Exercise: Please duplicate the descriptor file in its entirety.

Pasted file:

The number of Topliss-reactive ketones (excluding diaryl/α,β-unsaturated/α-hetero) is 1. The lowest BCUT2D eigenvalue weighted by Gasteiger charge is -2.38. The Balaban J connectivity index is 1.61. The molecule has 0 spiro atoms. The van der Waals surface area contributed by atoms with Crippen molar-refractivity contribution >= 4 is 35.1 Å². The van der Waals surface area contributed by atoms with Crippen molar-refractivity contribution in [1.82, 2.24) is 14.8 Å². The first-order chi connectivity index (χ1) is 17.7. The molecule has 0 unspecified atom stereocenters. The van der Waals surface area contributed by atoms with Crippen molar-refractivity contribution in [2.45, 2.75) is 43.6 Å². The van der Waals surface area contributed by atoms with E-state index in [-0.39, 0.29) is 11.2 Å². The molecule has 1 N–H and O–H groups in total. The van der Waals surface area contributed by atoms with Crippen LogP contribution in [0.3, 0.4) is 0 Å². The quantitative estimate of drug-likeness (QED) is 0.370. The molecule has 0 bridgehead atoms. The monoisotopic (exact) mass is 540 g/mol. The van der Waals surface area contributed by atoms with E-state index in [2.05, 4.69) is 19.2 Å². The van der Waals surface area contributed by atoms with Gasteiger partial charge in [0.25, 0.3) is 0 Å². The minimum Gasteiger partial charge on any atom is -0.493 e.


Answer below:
The number of Topliss-reactive ketones (excluding diaryl/α,β-unsaturated/α-hetero) is 1. The lowest BCUT2D eigenvalue weighted by Gasteiger charge is -2.38. The Balaban J connectivity index is 1.61. The molecule has 0 spiro atoms. The van der Waals surface area contributed by atoms with Crippen molar-refractivity contribution >= 4 is 35.1 Å². The van der Waals surface area contributed by atoms with Crippen molar-refractivity contribution in [1.82, 2.24) is 14.8 Å². The first-order chi connectivity index (χ1) is 17.7. The molecule has 0 unspecified atom stereocenters. The van der Waals surface area contributed by atoms with Crippen molar-refractivity contribution in [2.45, 2.75) is 43.6 Å². The van der Waals surface area contributed by atoms with E-state index in [-0.39, 0.29) is 11.2 Å². The molecule has 1 N–H and O–H groups in total. The van der Waals surface area contributed by atoms with Crippen LogP contribution in [0.3, 0.4) is 0 Å². The quantitative estimate of drug-likeness (QED) is 0.370. The molecule has 0 bridgehead atoms. The monoisotopic (exact) mass is 540 g/mol. The van der Waals surface area contributed by atoms with E-state index in [2.05, 4.69) is 19.2 Å². The van der Waals surface area contributed by atoms with Gasteiger partial charge in [0.25, 0.3) is 0 Å². The minimum Gasteiger partial charge on any atom is -0.493 e.